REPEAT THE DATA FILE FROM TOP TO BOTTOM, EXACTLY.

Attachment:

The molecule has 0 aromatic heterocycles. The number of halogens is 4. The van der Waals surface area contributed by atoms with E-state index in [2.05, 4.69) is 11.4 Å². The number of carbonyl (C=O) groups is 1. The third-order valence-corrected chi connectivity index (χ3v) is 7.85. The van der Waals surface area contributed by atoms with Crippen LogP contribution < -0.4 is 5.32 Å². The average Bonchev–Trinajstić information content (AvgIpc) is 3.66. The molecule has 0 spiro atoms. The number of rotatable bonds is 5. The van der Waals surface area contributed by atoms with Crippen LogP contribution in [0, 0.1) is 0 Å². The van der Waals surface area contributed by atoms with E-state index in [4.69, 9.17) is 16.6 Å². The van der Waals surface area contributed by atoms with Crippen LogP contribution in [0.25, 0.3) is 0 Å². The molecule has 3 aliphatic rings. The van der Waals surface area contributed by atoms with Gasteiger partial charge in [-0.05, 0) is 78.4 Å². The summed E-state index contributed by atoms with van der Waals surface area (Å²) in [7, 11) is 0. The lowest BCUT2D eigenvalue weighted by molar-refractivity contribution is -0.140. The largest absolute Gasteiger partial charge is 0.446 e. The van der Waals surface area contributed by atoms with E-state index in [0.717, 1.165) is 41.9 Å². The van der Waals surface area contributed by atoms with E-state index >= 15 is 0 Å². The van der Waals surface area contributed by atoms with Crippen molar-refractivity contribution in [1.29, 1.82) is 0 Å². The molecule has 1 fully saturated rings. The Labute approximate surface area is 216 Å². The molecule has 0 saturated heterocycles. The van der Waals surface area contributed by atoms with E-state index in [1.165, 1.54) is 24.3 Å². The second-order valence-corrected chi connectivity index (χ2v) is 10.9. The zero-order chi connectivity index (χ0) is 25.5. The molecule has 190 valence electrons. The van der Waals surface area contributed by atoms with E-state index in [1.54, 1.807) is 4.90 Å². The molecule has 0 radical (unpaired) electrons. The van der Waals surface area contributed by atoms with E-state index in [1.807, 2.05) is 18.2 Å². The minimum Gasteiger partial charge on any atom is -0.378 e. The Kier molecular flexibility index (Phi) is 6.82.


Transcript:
The molecule has 0 aromatic heterocycles. The number of halogens is 4. The van der Waals surface area contributed by atoms with E-state index in [2.05, 4.69) is 11.4 Å². The number of carbonyl (C=O) groups is 1. The third-order valence-corrected chi connectivity index (χ3v) is 7.85. The van der Waals surface area contributed by atoms with Crippen LogP contribution < -0.4 is 5.32 Å². The average Bonchev–Trinajstić information content (AvgIpc) is 3.66. The molecule has 0 spiro atoms. The number of rotatable bonds is 5. The van der Waals surface area contributed by atoms with Crippen LogP contribution in [0, 0.1) is 0 Å². The van der Waals surface area contributed by atoms with E-state index in [4.69, 9.17) is 16.6 Å². The van der Waals surface area contributed by atoms with Crippen LogP contribution in [0.25, 0.3) is 0 Å². The molecule has 3 aliphatic rings. The van der Waals surface area contributed by atoms with Gasteiger partial charge in [-0.05, 0) is 78.4 Å². The summed E-state index contributed by atoms with van der Waals surface area (Å²) in [7, 11) is 0. The lowest BCUT2D eigenvalue weighted by molar-refractivity contribution is -0.140. The largest absolute Gasteiger partial charge is 0.446 e. The van der Waals surface area contributed by atoms with E-state index in [0.717, 1.165) is 41.9 Å². The van der Waals surface area contributed by atoms with E-state index >= 15 is 0 Å². The van der Waals surface area contributed by atoms with Crippen molar-refractivity contribution in [1.29, 1.82) is 0 Å². The molecule has 1 fully saturated rings. The Labute approximate surface area is 216 Å². The molecule has 0 saturated heterocycles. The van der Waals surface area contributed by atoms with E-state index in [1.165, 1.54) is 24.3 Å². The second-order valence-corrected chi connectivity index (χ2v) is 10.9. The zero-order chi connectivity index (χ0) is 25.5. The molecule has 190 valence electrons. The van der Waals surface area contributed by atoms with E-state index in [1.54, 1.807) is 4.90 Å². The molecule has 0 radical (unpaired) electrons. The van der Waals surface area contributed by atoms with E-state index in [1.807, 2.05) is 18.2 Å². The minimum Gasteiger partial charge on any atom is -0.378 e. The Kier molecular flexibility index (Phi) is 6.82.